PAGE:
Palmer, the priest, is trimmed the most. Now he's straightforward supportive of Ellie. He's visibly conflicted about his feelings for her, but he doesn't take that out on her anymore. Gone are the awful "Did you love your dad? Prove it." and the sabotaging "Do you believe in God?" at the panel hearing. He doesn't vote against her (or at least doesn't say so). He comes to Japan to be supportive and not just to ease his conscience. Removed many cutaway shots to his pensive blank face. These trims also remove the re-gift and re-re-gift of the compass.

Ellie's mom is no longer mentioned. Too many Hollywood movies have the mom die at the start of the story, just to make the protagonist's life harder. It's become a lazy plot device. All references to mom are cut (Ellie to dad, Ellie to Palmer, Hadden to Ellie). This also removes the jarring omission of who raised Ellie after her dad died. Did she live in that big house alone from nine until college?! How could we possibly be expected to believe that Ellie is ignored after her dad's funeral if mom isn't there to be the focus of everyone's attention instead? (Likely answer: in Sagan's book the mom doesn't die, so they added the death but didn't think it through).

The alien is trimmed. He (it?) doesn't pretend to be dad. The exchange is more matter of fact.

Kitz, the government-knows-best man, is trimmed during the Senate hearing. His attack is toned down, making him less of a Hollywood caricature.

Hadden, the industrialist, is trimmed. Sadly, because I like Hurt's performance! His exposition of Ellie's childhood is trimmed. The extra information doesn't further the film, and it removes the question of how (and why?) Hadden got that family video. His death scene is cut. We already knew Hadden was terminally ill, seeing his death didn't further the plot. Kitz no longer mentions Hadden at the Senate, so the cutaway didn't make sense anymore.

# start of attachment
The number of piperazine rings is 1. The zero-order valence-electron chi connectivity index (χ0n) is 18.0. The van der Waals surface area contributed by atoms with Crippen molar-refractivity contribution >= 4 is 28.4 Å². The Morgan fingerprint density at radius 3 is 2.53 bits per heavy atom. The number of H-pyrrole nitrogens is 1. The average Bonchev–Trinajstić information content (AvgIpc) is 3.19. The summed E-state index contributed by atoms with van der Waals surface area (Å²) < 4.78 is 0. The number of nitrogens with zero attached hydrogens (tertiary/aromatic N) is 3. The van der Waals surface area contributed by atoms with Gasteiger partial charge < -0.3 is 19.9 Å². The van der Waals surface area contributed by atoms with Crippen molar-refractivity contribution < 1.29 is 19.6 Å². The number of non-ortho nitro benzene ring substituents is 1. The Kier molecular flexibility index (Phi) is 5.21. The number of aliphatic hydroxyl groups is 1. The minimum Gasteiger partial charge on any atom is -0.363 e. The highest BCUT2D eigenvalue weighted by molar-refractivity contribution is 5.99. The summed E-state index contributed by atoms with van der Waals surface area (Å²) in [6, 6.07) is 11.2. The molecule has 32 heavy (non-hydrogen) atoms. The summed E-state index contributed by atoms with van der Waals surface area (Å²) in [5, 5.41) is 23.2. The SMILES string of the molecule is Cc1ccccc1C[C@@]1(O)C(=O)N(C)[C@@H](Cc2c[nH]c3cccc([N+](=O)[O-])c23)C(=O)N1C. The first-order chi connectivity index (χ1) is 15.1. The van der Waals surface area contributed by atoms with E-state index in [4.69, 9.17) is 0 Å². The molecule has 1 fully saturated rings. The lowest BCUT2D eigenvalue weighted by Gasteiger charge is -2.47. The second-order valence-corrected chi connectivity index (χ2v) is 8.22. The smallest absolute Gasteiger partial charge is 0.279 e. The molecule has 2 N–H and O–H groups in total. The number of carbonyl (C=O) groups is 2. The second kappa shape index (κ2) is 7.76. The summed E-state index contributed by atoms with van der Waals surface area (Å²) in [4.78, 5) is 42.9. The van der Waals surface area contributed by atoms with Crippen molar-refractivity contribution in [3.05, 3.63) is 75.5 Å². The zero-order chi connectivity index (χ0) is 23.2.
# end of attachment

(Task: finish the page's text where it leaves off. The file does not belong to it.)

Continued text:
The suicide pill is cut. The idea has been debunked by enough qualified people, including astronaut Lovell and several NASA directors, to not believe that astronauts were given these. It wasn't relevant to the further story (Ellie doesn't use or contemplate using it), and frankly I found the actor who presents the pill frustrating. His performance reminded me of Carl Sagan's style and delivery, not as an homage but as an unsuccessful "I want to be like".

Multiple trims for pacing. The test in Florida. The preparation for Ellie's launch. Fewer shots of her walking the gantry and strapping in. Less hesitation from the controller. Ellie's wormhole journey, and on the beach.

The film now ends on the cliffhanger of Kitz and Constantine talking about the 18 hours of static. Partial cliffhanger: we still get the reveal of the static but we no longer see Ellie go back to the same life as if nothing happened, nothing changed. That was a huge downer. To add insult to injury, when a schoolkid asked this now world-famous maybe-space traveller whether life exists out there, she DUCKED the question. Argh! Instead, the scene with the school kids is moved to before she discovers the signal (with corrected time card).